Out of the Old Testament, right? I thought Christianity came out of the New Testament?
But don't let that interfere with a great marketing program . . .
It is in both the OT and NT.
The topic of what applies, OT/NT differs depending on the Christian sect. For Orthodox, Catholic, Coptic and Byzantine Christians the NT takes precedence but the OT is still relevant.
"Tithe" means a tenth or 10 percent. The tithing system described in the Bible was designed specifically to meet the needs of the religious, economic and political system of ancient Israel. Each of the twelve tribes of Israel, except the tribe of Levi, initially received an allotment of land in the promised land of Canaan. The Levites were assistants to Israel's priests and were supported by a tithe offering from other eleven tribes. All families of those eleven tribes were to give a tenth of all produce, flocks, and cattle to the Levites. In turn, the Levites were to give a tenth of that to support the priests (Leviticus 27:30-33, Numbers 18:21-28). Tithes were also used to meet the needs of foreigners, orphans and widows. (Deuteronomy 26:12-13)
In addition, everyone was to be generous with those in need:
If there is a poor man among your brothers in any of the towns of the land that the LORD your God is giving you, do not be hardhearted or tightfisted toward your poor brother. Rather be openhanded and freely lend him whatever he needs. (NIV, Deuteronomy 15:7-8)
There are several mentions of tithing in the New Testament (Matthew 23:23, Luke 11:42, 18:12; Hebrews 7:5-9), but all refer to the Old Testament system. The New Testament does not give any specific rules about tithing, and most aspects of the Old Testament Law do not apply to Christians. (See What Does the Bible Say About the Old Testament Law?)
Jesus seems to support the tithe in Matthew 23:23-24, but these verses are primarily intended as a criticism of the Pharisees as hypocrites who obeyed the letter of the law but not the spirit of the law. They were so meticulous about the law that they tithed even the small amounts of spices they grew in household gardens, but they ignored the more important matters of justice, mercy and faith!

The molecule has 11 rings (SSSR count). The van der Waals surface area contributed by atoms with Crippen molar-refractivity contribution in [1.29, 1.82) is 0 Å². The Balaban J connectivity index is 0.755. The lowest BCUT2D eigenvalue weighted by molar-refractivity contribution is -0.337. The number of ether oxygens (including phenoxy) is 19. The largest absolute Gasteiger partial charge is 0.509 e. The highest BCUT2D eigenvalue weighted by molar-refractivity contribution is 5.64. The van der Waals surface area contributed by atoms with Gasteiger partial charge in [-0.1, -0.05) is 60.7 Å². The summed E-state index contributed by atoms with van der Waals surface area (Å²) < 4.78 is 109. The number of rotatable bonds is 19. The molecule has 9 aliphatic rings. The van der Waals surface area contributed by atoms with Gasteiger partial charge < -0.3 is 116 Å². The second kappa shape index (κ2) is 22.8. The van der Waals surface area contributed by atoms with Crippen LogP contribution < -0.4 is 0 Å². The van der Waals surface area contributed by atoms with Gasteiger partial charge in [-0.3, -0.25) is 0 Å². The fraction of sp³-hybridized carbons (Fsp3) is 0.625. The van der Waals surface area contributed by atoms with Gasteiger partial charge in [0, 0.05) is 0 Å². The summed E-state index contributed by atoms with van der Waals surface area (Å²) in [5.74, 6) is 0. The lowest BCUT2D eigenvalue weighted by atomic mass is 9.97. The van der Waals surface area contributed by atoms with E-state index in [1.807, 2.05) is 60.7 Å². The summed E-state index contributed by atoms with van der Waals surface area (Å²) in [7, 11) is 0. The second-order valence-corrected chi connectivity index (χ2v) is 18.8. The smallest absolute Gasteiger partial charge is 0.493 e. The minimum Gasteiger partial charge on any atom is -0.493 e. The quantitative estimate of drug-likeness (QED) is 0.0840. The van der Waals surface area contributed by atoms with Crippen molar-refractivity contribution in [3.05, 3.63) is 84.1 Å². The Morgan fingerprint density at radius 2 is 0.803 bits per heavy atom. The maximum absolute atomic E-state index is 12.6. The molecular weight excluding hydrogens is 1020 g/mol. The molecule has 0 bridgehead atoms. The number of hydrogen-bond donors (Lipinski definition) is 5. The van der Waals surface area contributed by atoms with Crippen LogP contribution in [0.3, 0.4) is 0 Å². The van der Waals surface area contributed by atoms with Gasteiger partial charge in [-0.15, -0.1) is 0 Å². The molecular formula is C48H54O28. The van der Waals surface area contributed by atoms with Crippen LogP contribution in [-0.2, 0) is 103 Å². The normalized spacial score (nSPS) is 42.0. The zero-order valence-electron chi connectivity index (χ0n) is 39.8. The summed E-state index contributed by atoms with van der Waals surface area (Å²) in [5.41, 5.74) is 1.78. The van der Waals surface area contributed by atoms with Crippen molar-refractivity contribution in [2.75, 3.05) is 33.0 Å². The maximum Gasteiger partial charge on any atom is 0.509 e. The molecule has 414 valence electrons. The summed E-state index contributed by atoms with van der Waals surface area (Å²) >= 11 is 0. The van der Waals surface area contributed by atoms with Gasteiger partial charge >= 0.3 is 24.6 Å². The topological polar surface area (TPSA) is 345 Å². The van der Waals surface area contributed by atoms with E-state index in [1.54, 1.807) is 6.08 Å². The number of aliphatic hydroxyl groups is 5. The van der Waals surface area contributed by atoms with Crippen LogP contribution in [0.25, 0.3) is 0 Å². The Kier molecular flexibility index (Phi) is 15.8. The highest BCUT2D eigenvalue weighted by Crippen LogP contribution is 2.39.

However, Jesus made it clear that we are obligated to be generous to those in need (Matthew 25:31-46).
Give to the one who asks you, and do not turn away from the one who wants to borrow from you. (NIV, Matthew 5:42)
Giving is to be done cheerfully, rather than as an obligation (2*Corinthians 9:6-7), and not for the purpose of public recognition (Matthew 6:1-4). The right amount to give may be more or less than ten percent, depending on one's circumstances (Matthew 19:21, Luke 18:22, 21:1-4, Hebrews 13:16, 1*John 3:17). Generous giving is an acknowledgment that everything we have is a gift from God, and is to be used in His service (Luke 12:33, Acts 20:35, 1*Timothy 6:17-19, James 1:17, 1:27, 1*Peter 4:10).
Rather than give a certain amount as an obligation, we are urged to share generously of whatever talents, abilities and wealth God has entrusted to us:
We have different gifts, according to the grace given us. If a man's gift is prophesying, let him use it in proportion to his faith. If it is serving, let him serve; if it is teaching, let him teach; if it is encouraging, let him encourage; if it is contributing to the needs of others, let him give generously; if it is leadership, let him govern diligently; if it is showing mercy, let him do it cheerfully. (NIV, Romans 12:6-8) What Does the Bible Say About the Tithe or Tithing?